The film does take some time to get going as it develops the elements to allow the viewer to get to know Nadya. It relies on flashbacks and dream sequences, as Nadya struggles to see what is real or not. The live action interviews gives the viewer a feeling of doubt, as the film appeared to make the viewer see what is either evidence or something that is mere legend. There are some testimonies while some interviewees deny what is being talked about. Yoshiharu did as he intended, he gave me a feeling of a supernatural tale that may or may have not happened. The structure of the screenplay was convoluted and intentionally episodic as if someone is telling me the story. In some ways, this may frustrate some viewers, but I liked its structure. I know the film is fictional, but I did feel as if I was being educated in the tales of Russian lore.
After everything is settled in, the direction takes the viewer into a world that may be the afterlife as seen through the eyes of Nadya. Zombies, demons and occult practices are all part of the screenplay. The story is credibly rendered, and it does give off an aura of mystery. There is also a very creepy duo of blonde twins that looked rather ghost-like, as parts of the film were a chase sequence. There is action in the film, some occur in the physical world and some in the afterlife. They are bloody and quite intense in their own way. Harrowing sequences of war were visible to give the viewer a much more detailed vision of what was at stake. I suppose while I could easily read the lines between the plot’s details and it was easy to follow, some may feel (particularly those not used to anime writing) that several details were superficial and may see such details as minor filler to mask the shortcomings of the script.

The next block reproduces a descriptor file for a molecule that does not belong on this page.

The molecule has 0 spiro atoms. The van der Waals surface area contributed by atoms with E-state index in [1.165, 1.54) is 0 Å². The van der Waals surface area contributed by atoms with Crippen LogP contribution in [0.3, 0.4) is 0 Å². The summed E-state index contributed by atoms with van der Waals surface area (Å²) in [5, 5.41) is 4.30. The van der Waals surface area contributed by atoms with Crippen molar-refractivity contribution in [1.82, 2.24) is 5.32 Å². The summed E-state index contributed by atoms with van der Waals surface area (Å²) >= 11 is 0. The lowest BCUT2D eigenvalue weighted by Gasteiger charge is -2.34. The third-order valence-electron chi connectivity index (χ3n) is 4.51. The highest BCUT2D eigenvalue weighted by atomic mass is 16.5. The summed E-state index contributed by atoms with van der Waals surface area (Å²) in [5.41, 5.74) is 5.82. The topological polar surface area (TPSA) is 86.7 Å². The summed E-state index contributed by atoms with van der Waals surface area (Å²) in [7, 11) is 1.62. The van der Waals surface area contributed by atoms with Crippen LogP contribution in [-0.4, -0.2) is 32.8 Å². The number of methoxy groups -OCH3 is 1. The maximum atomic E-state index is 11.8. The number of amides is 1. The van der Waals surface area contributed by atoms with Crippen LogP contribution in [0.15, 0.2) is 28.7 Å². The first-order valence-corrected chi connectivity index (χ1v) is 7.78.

I was very impressed with the visuals. The CGI work in the background really gave me a feeling of atmosphere that would right for Russia. The character designs looked very Russian even when the main characters have the look of anime style, I really could buy that they were Russian with their expressions and gestures. The voice acting by the Russian cast were real good and I barely saw synching issues. I really enjoyed the anime touches of the squad and I enjoyed the aura of mysticism as represented by the Hunchback (Michael Beskorovainy) and the Butcher (Damir Eldarov).